UCHE EKE, Nigerian First Gymnast emerges

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Decorated gymnast Uche Eke (MSI ’21) is flying high. He’s recently graduated from the University of Michigan School of Information’s Master of Science in Information (MSI) program with a 4.0 GPA, scooping up a Margaret Mann award for demonstrating exceptional academic ability and professional promise, too.

He’s also reached his ultimate athletic training goal of qualifying to represent Nigeria as the country’s first Olympic gymnast at this year’s games in Tokyo, Japan.

“Both of my dreams came true,” says Uche. “My dream of being an Olympic gymnast is finally right in front of my eyes, and I’m making my parents proud because I have an MSI degree now.”

Uche, who has been practicing gymnastics since the age of three, offers this insight to other Wolverines who aspire to build a multifaceted legacy: “It’s tough. It’s a lot of sacrifices, and that’s why you just have to really want it. If you can answer the question ‘why,’ don’t let anything stop you.”

For Uche, answering that question begins with bringing honor to the country where his father was born and where he visits twice a year.

“What’s driving me is that I want to give back to Nigeria every time I go.”

Uche says his UMSI degree has opened up career opportunities for him, and he’s hoping his Olympic pursuits will do the same for his second homeland.

“Combining this degree with my being a Nigerian gymnast, that recognition,” Uche brightens, “I could do something hopefully to better the country.”

Uche says U-M and UMSI faculty and staff have provided important support on the way to achieving his goals, as they’re able to understand what student athletes go through on a day-to-day basis.

“We can book tutoring appointments for free through the University of Michigan and have tutors teach us or go over lectures,” Uche says, “and UMSI has helped me a lot. I remember I would walk into Ed Happ’s class maybe thirty minutes late with a big plate of food like, ‘Sorry, I haven’t eaten for six hours!’ But I would always sit up front to make sure I paid attention.”

In Lecturer Edward Happ’s class, SI 627: Managing and Leading the IT Org, Uche was extra motivated to pay attention after full days of training and classwork. He was matched with a mentor who held the same Chief Information Officer (CIO) role he dreams of working in one day after his gymnastics career is behind him.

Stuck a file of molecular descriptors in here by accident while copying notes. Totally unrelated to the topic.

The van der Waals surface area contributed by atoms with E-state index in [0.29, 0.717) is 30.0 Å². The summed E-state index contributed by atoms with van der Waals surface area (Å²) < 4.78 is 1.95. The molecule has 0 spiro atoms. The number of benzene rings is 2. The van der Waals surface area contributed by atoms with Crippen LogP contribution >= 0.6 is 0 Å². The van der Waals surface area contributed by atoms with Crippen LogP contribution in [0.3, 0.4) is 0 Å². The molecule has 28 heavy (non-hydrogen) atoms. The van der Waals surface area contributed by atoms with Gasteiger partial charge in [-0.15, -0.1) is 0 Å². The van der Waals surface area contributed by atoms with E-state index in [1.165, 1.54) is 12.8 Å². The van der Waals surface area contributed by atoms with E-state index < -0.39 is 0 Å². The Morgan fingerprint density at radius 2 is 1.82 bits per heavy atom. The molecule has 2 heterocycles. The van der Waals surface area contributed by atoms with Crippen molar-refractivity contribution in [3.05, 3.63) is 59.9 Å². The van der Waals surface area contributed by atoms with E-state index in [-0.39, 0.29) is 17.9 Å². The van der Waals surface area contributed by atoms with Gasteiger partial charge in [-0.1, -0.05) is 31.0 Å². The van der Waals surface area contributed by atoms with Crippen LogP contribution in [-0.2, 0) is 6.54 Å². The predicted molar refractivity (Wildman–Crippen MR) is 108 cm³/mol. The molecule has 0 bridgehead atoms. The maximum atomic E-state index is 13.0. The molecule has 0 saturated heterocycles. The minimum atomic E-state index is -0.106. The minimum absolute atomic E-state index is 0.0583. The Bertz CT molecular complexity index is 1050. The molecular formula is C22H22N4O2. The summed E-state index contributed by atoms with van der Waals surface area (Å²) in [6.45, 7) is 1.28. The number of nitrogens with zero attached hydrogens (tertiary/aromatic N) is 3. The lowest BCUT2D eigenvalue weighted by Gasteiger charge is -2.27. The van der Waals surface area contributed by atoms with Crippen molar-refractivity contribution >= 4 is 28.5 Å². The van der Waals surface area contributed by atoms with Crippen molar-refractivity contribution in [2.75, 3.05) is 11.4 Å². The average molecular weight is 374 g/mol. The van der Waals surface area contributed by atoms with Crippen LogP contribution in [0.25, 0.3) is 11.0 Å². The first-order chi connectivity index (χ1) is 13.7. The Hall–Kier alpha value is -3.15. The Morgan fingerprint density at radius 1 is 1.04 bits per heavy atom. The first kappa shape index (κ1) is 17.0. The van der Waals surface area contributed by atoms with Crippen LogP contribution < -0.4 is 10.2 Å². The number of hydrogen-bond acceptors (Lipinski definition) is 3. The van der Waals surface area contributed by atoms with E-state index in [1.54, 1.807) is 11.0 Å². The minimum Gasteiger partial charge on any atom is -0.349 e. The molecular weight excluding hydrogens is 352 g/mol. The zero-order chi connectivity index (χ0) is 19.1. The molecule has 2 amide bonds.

“I dream one day to be a CIO or a Chief Technology Officer,” Uche says, “and I have an idea of what I want to do in the future because of this class and because of the MSI degree program in general, which is way more practical and realistic than my other degree in computer science engineering.”

Uche says he even incorporated a management technique from one of his MSI courses into his personal goal tracking system while chasing his Olympic dream.

“I like to write things into existence,” Uche says. “I wrote my Olympic dream on a Kanban board because I learned that in class, and it helped me achieve my goals and make sure I’m going down the correct path.”

Looking toward the Olympic Games
So what’s written on Uche’s Kanban board now as he approaches Olympic competition on Saturday, July 24?

“I’m looking to perform my routines to the best of my ability,” he says, citing the pommel horse and horizontal bar in particular.

“When preparing to do those routines, you want to make sure you get all the jitters out because it’s all about balance,” Uche says. “If someone told you to walk in a straight line, you could do it. But if someone told you there’s a million dollars on the line to walk a straight line, you’ve got to just tell yourself ‘Wait, it’s just walking in a straight line.’ That’s all pommel horse is about ⁠— I guess you can say meditation, but just letting your body flow freely.”

While a meditative mindset is key during competition, prep work is as important to success in gymnastics as it is in academics, says Uche.

“In gymnastics, it’s not just, ‘Oh, I’m doing a flip and I will land.’ No. I happened to land due to a bunch of practice. A competition is like an exam. If you’ve studied as hard as you could for the exam, then you should be doing well. Same for gymnastics. If you train as hard as you can, then your performance at the competition should reflect your practice.”

Credit: SI.UMICH

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